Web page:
June 19 was the District’s day.
Assembled at the U.S. Capitol were the nation’s leaders. Finally, the city was being not just noticed but also recognized — and, even better, celebrated.
The life and work of famed D.C. resident Frederick Douglass was glorified with a magnificent statue by sculptor Steven Weitzman. Now, for the first time, a D.C. figure would stand in his rightful place alongside representatives of the 50 states in Emancipation Hall.
In her remarks for the occasion, House Democratic leader Nancy Pelosi made the essential point: “We know that a single statue is not enough. What Frederick Douglass and so many of us want is full representation in the halls of Congress.”
Then, another friend of the District, Senate Majority Leader Harry Reid, summed up our plight in these eloquent words: “As Mr. Douglass said, the District is the one spot where there is no government for the people, of the people, and by the people. ... Washington, D.C., residents pay taxes, just like residents of Nevada, California or any other state.”
Then came the big news:
“Washington, D.C., residents have fought and died in every American war just like residents of Ohio, Kentucky or any other state. The District deserves statehood and Congress should act to grant it.”
Here Reid did something highly unusual. Straying from his prepared script, he said he had “signed on” to the D.C. statehood bill.
This bill was introduced by Sen. Tom Carper (D-Del.) on Jan. 24. Maryland Sens. Barbara Mikulski and Ben Cardin are co-sponsors, and Virginia Sen. Tim Kaine has said he is “positively inclined” to vote for it.
But Reid’s action is what really counts. With this step, he is not just taking an interest in the issue or showing favor to the bill; he is sending a clear signal that the bill should move. No one should doubt that if it gets reported out of committee, Reid will seek a historic vote on the Senate floor.
It would be the first time that the Senate has ever voted on the issue.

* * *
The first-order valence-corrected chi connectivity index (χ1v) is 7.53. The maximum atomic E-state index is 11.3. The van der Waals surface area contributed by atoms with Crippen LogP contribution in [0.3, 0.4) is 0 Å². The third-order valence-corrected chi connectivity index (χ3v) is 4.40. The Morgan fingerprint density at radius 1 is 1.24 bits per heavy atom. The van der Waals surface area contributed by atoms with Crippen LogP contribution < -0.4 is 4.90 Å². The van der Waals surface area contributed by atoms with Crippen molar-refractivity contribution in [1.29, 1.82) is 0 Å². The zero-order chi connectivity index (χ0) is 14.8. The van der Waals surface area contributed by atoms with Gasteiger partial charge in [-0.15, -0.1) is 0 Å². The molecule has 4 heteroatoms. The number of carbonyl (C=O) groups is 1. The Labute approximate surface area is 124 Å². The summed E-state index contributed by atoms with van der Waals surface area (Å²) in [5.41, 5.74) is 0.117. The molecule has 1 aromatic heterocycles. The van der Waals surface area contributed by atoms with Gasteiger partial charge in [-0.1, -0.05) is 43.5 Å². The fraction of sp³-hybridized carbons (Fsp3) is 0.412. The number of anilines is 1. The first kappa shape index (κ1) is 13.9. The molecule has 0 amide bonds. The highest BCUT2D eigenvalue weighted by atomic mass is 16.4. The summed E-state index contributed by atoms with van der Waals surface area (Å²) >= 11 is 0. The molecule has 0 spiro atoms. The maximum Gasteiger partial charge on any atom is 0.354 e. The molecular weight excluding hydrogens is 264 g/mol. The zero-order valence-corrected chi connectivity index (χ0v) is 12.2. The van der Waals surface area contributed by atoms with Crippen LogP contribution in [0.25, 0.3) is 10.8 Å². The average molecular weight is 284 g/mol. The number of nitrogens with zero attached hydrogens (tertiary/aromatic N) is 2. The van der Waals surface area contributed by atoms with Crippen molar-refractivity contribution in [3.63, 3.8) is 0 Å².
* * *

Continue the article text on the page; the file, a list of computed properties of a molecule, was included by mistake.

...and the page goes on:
Now, the caveats: I fully realize that any bill before the Senate can be filibustered, and that passing any bill these days almost always requires 60 votes. But there are 54 Democratic senators, and I’m convinced that at least two or three Republicans, and perhaps more, would vote to end debate. But even a defeat by filibuster would be a victory for the District, because it would show that the issue has arrived on the national stage.
What the D.C. statehood movement needs more than anything else is some air time.
So how do we get there?
The bill now sits in the Senate Homeland Security and Governmental Affairs Committee — whose chairman is Carper. To date, no hearings have taken place. But after the dedication ceremony, Carper tweeted: “DC finally gets its own statue in Capitol with Frederick Douglass. The [Senate Homeland Security & Governmental Affairs Committee] to hold statehood hearing this fall.”
Apparently inspired by the moment, he even posted a picture of himself standing with the Douglass statue.
I know what the naysayers will say: Even if the D.C. statehood bill passes in the Senate, it will not be brought up in the Republican House. But what they miss is the extraordinary visibility that the issue will finally receive.
Now is the time for all of the District and its elected officials to emulate Frederick Douglass and, with ardor and passion, finish this journey.
The writer is political analyst for WTTG-TV (Fox Channel 5).
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